Amazon.com: Customer Reviews: White Man's Grave
Amazon Vehicles Editors' Picks Amazon Fashion Learn more Discover it $5 Albums Fire TV Stick Happy Belly Snacks Totes Summer-Event-Garden Amazon Cash Back Offer TheKicks TheKicks TheKicks  Amazon Echo  Echo Dot  Amazon Tap  Echo Dot  Amazon Tap  Amazon Echo Starting at $49.99 All-New Kindle Oasis Celine Dion Shop Now

Customer Reviews

4.1 out of 5 stars
27
Your rating(Clear)Rate this item


There was a problem filtering reviews right now. Please try again later.

on March 5, 1997
Richard Dooling wrote White Man's Grave, and effectively threw the gantlet down at the Michael Crieghtons and Tom Clancys of the literary world.
The novel is an in your face look at the contradiction that is the modern American society. Dooling puts the typical young American (Boone) in the topsy-turvy world of Sierra-Leone, and creates a modern version of Carroll's Alice's Adventures in Wonderland. The great part is that he didn't have to revert to talking talking rabbits to do it.
White Man's Grave moves quickly. I know I found myself paging through it one day (over a year since I had read it) and before I knew it I was on the 20th page.
This kind of book stares Hollywood in the face and says,"Go ahead, try to make me into a movie. I dare you." I very seriously doubt this book will ever be crafted into a Spielberg blockbuster, and it's just as well. It's a great book, and deserves to be recognized as just that
0Comment| 13 people found this helpful. Was this review helpful to you?YesNoReport abuse
on February 1, 2002
This book is so engaging, I took the time to write a review--a first for me. This is without a doubt one of the best books I have read this year. It is by turns scaldingly satiric and ironic, descriptive and informative, and just ambiguous enough to leave the reader intellectually juiced up at the end! This tale invites the imagination to soar, and the soul to search. Highest recommendation.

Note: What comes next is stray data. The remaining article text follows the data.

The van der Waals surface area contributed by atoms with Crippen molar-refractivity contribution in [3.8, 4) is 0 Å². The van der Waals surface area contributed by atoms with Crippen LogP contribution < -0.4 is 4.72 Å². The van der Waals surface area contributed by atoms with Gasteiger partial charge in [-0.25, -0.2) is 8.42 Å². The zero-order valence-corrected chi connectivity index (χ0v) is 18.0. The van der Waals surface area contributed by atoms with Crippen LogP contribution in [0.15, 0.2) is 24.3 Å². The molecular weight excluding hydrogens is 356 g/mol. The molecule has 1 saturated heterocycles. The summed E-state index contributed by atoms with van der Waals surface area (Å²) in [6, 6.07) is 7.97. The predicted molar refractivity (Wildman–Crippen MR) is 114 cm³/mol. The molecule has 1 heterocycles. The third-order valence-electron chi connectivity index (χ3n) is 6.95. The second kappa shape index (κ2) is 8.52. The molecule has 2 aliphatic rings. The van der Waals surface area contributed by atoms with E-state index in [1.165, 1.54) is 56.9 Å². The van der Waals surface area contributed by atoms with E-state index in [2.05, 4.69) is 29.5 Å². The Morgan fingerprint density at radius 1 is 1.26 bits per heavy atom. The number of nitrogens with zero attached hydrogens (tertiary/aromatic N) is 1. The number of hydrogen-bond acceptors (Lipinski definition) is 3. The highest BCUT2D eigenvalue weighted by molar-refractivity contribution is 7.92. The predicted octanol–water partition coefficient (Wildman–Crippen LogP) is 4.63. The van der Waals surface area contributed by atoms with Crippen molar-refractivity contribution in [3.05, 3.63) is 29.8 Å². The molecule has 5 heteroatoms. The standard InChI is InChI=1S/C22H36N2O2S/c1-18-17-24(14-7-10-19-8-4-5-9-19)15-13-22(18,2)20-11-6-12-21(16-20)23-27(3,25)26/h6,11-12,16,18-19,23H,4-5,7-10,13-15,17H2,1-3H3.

0Comment| 9 people found this helpful. Was this review helpful to you?YesNoReport abuse
on June 22, 1998
I read the author's "Critical Care" and liked his humor and his apparent medical knowledge or research, so I read this novel. I had visited Africa for two days during two cruise ship stops. What I read was mind boggling over what I saw with my eyes. I certainly know more about Africa than I ever knew before, and unlike college, smiled my way through Africa 101 with the author as Tutor.Loved his humor. A good read. I am hooked for his future works.
0Comment| 7 people found this helpful. Was this review helpful to you?YesNoReport abuse
on November 12, 1997
"White Man's Grave" is one of those novels that continue to have an effect on you long after you've read it. It's a funny, unflinching look at greed in America and how oblivious we are to it. This is one of the best books I've read for a while and I've recommended it to friends many times. Read it - you won't be sorry!
0Comment| 7 people found this helpful. Was this review helpful to you?YesNoReport abuse
on January 30, 1999
White Man's Grave is reminiscent of Conrad's Heart of Darkness in its descriptions of a westerner becoming increasingly entangled in the ominous world of an alien jungle. Behind the obvious irony of contrasting life of a lawyer with life in the bush (which he does with some really apt metaphors), Dooling forces us to ask: What is civilization? To what extent is any culture just a comfortable reality built upon an agreed-upon set of beliefs? Describing "magic" in matter-of-fact terms, Dooling offers no explanation of its source, demanding that the reader take on the impossible task of reconciling magic with "western" "reality."
The character of Boone is far too simplistic. As a student of the humanities, in the western world (sleeping in a cemetary in Paris), Boone is sympathetic to the possibilities of thought and metaphor. But once he reaches Africa, he more and more resembles Lewis in his intolerance. Perhaps this highlights the limitations of western liberal studies; but the Lewis/Boone vs. Sisay/Killigan polarization became cartoonish by the end and detracted from the pure description of the world of the Mende.